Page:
Fortunately, there is a solution to this. You can use relative units, known as “rem” or “em” units. (There are slight differences between the two, read more on these differences here). These units are known as “ephemeral units”. The size of these units is relative to the default font size of the web browser or the device on which the user is viewing the content. For example, 1em equals one hundred per cent of the default font size. If the user sets the default font size to 16 pixels, then one em would be equal to 16 pixels. 2 em would then be double that so it would equal 32 pixels because it is 200% of the sizing. This means that the font size that is set by the developer in the code is relative to the user’s preferences. This helps make the content more accessible by respecting the user’s choice when they set their default size. This shows greater consideration of the user’s needs, such as the visually impaired user who needs to set their font size to be larger by default to help with legibility.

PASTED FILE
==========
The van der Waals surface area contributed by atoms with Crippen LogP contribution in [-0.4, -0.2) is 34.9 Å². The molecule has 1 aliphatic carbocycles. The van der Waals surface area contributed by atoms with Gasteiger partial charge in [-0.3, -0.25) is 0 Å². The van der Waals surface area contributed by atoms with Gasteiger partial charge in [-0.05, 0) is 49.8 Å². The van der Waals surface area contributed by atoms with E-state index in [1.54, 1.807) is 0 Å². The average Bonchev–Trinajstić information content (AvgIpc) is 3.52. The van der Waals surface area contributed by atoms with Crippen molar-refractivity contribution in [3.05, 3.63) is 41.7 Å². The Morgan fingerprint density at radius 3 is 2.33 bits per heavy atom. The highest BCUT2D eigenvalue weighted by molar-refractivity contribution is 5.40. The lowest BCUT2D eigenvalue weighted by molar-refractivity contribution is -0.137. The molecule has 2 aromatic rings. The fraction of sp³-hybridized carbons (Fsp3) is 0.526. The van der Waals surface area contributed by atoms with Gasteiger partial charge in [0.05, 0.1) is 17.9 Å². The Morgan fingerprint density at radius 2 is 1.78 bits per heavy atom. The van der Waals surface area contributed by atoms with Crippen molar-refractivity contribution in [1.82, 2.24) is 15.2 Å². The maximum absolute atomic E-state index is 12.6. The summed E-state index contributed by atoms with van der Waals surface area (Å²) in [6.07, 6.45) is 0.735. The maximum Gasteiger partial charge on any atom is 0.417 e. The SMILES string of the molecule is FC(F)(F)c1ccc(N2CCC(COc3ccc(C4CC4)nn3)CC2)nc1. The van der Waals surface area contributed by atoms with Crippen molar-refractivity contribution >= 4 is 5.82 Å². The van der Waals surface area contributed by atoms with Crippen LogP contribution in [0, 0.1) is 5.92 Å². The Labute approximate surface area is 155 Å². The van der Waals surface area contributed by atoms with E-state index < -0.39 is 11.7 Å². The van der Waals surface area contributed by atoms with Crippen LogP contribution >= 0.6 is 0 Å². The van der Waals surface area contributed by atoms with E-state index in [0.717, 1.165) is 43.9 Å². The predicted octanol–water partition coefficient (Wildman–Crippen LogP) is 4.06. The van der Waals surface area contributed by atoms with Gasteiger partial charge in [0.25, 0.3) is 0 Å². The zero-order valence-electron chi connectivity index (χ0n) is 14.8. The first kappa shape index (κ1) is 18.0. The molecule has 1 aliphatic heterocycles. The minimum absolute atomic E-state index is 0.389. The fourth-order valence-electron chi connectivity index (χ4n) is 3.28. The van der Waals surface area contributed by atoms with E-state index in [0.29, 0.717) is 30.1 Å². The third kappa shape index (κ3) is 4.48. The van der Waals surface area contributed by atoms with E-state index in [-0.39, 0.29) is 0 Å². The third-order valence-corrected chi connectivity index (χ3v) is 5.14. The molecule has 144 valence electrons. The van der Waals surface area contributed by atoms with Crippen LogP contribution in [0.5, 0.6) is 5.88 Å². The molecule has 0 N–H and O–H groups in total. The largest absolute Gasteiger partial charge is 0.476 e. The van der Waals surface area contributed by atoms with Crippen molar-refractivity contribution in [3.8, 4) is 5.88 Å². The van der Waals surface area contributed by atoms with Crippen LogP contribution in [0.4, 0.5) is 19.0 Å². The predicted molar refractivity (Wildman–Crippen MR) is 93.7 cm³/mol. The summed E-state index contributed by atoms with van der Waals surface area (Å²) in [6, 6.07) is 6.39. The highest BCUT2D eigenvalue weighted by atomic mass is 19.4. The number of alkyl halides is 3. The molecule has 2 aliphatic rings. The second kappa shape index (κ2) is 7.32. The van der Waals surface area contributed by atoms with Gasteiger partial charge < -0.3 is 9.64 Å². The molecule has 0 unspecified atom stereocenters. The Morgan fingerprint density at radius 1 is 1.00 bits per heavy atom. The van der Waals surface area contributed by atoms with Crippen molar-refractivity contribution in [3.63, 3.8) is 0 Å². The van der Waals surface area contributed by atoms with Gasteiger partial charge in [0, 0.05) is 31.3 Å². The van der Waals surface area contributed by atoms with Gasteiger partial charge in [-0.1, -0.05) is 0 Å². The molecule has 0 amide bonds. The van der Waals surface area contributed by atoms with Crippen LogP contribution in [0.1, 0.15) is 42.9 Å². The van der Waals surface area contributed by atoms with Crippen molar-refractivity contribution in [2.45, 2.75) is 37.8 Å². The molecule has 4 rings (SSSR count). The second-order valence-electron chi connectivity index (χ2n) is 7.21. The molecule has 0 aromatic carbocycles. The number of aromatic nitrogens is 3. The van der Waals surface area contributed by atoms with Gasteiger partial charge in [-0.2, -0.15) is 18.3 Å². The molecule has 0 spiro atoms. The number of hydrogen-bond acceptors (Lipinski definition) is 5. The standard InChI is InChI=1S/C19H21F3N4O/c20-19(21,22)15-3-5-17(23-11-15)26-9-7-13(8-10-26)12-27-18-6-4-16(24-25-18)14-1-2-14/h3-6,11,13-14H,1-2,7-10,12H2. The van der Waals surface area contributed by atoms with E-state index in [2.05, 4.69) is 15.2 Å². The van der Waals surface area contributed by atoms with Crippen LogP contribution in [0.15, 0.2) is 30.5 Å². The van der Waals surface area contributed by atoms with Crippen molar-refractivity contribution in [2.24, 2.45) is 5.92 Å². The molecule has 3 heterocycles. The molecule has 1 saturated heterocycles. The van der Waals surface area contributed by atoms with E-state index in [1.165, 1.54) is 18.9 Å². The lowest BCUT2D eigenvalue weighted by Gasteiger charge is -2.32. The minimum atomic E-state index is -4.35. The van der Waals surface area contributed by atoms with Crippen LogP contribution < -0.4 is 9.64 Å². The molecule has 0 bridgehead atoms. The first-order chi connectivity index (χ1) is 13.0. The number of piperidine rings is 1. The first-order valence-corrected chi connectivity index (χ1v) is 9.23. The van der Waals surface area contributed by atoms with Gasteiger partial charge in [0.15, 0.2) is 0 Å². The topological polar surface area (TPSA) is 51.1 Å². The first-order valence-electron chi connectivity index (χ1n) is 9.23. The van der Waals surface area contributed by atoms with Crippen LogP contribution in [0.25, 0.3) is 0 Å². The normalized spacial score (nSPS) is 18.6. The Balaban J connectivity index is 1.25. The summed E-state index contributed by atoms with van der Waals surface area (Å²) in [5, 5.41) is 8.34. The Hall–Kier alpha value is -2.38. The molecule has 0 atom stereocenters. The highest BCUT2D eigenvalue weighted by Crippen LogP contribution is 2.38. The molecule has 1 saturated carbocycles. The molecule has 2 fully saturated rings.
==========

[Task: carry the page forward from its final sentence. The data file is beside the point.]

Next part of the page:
Getting the font size right

Unfortunately, no magic size will be just right for legibility for every font and website design. The best advice I can give is to test your website with people and ask them how easy to read they find the font at the current size. In general, I found from my own experience that the font size often needs to be a little bit larger than you think it should, and what you deem to be legible isn’t always the case for others particularly if you have large blocks of text on your website.

A word on responsiveness